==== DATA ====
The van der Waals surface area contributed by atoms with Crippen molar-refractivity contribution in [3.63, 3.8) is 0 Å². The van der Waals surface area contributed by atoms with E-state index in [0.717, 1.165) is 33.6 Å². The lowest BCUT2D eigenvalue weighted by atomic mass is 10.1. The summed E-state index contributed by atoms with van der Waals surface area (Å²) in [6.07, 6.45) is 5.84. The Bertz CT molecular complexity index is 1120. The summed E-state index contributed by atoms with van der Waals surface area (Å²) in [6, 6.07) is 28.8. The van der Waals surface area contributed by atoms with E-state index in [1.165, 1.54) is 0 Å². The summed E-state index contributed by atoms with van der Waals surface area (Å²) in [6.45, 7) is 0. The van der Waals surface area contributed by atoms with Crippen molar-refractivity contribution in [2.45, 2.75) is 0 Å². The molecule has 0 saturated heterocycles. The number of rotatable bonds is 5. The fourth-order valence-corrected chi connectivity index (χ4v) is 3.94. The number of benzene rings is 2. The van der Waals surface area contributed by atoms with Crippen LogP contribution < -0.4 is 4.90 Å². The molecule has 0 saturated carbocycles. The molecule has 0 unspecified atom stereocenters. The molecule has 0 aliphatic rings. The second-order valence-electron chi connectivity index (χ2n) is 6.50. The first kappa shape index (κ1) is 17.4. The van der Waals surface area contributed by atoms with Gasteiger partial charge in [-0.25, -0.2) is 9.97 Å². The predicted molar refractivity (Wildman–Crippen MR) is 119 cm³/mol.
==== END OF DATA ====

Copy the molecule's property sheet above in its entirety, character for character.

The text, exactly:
The van der Waals surface area contributed by atoms with Crippen molar-refractivity contribution in [3.63, 3.8) is 0 Å². The van der Waals surface area contributed by atoms with E-state index in [0.717, 1.165) is 33.6 Å². The lowest BCUT2D eigenvalue weighted by atomic mass is 10.1. The summed E-state index contributed by atoms with van der Waals surface area (Å²) in [6.07, 6.45) is 5.84. The Bertz CT molecular complexity index is 1120. The summed E-state index contributed by atoms with van der Waals surface area (Å²) in [6, 6.07) is 28.8. The van der Waals surface area contributed by atoms with E-state index in [1.165, 1.54) is 0 Å². The summed E-state index contributed by atoms with van der Waals surface area (Å²) in [6.45, 7) is 0. The van der Waals surface area contributed by atoms with Crippen molar-refractivity contribution in [2.45, 2.75) is 0 Å². The molecule has 0 saturated heterocycles. The number of rotatable bonds is 5. The fourth-order valence-corrected chi connectivity index (χ4v) is 3.94. The number of benzene rings is 2. The van der Waals surface area contributed by atoms with Crippen LogP contribution < -0.4 is 4.90 Å². The molecule has 0 saturated carbocycles. The molecule has 0 unspecified atom stereocenters. The molecule has 0 aliphatic rings. The second-order valence-electron chi connectivity index (χ2n) is 6.50. The first kappa shape index (κ1) is 17.4. The van der Waals surface area contributed by atoms with Gasteiger partial charge in [-0.25, -0.2) is 9.97 Å². The predicted molar refractivity (Wildman–Crippen MR) is 119 cm³/mol.